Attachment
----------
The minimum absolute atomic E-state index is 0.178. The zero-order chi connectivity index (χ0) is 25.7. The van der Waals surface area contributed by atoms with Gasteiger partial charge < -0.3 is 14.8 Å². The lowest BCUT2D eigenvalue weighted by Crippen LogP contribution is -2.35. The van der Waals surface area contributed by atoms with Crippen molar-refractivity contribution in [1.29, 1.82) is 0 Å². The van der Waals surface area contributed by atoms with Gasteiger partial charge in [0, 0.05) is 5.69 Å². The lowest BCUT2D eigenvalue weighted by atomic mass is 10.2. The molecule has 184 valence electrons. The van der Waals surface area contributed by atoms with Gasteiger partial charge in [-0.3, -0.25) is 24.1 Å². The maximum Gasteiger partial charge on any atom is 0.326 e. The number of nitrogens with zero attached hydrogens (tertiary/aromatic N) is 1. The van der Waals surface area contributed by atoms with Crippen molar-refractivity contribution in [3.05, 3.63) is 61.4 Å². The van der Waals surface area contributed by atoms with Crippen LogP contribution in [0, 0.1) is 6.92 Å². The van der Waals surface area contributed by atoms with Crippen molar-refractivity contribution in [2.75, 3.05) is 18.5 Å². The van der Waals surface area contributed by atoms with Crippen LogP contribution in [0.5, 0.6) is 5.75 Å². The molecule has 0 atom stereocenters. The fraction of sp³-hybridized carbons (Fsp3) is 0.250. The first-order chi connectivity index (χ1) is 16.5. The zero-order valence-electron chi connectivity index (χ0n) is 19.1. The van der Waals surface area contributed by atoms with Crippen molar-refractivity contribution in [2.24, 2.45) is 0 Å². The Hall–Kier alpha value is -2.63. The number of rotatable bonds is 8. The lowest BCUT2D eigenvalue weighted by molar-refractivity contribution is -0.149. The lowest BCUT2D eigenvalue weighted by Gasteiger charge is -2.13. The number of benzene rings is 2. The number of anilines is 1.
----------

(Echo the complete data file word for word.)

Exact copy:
The minimum absolute atomic E-state index is 0.178. The zero-order chi connectivity index (χ0) is 25.7. The van der Waals surface area contributed by atoms with Gasteiger partial charge < -0.3 is 14.8 Å². The lowest BCUT2D eigenvalue weighted by Crippen LogP contribution is -2.35. The van der Waals surface area contributed by atoms with Crippen molar-refractivity contribution in [1.29, 1.82) is 0 Å². The van der Waals surface area contributed by atoms with Gasteiger partial charge in [0, 0.05) is 5.69 Å². The lowest BCUT2D eigenvalue weighted by atomic mass is 10.2. The molecule has 184 valence electrons. The van der Waals surface area contributed by atoms with Gasteiger partial charge in [-0.3, -0.25) is 24.1 Å². The maximum Gasteiger partial charge on any atom is 0.326 e. The number of nitrogens with zero attached hydrogens (tertiary/aromatic N) is 1. The van der Waals surface area contributed by atoms with Crippen molar-refractivity contribution in [3.05, 3.63) is 61.4 Å². The van der Waals surface area contributed by atoms with Crippen LogP contribution in [0, 0.1) is 6.92 Å². The van der Waals surface area contributed by atoms with Crippen molar-refractivity contribution in [2.75, 3.05) is 18.5 Å². The van der Waals surface area contributed by atoms with Crippen LogP contribution in [0.5, 0.6) is 5.75 Å². The molecule has 0 atom stereocenters. The fraction of sp³-hybridized carbons (Fsp3) is 0.250. The first-order chi connectivity index (χ1) is 16.5. The zero-order valence-electron chi connectivity index (χ0n) is 19.1. The van der Waals surface area contributed by atoms with Crippen molar-refractivity contribution in [2.24, 2.45) is 0 Å². The Hall–Kier alpha value is -2.63. The number of rotatable bonds is 8. The lowest BCUT2D eigenvalue weighted by molar-refractivity contribution is -0.149. The lowest BCUT2D eigenvalue weighted by Gasteiger charge is -2.13. The number of benzene rings is 2. The number of anilines is 1.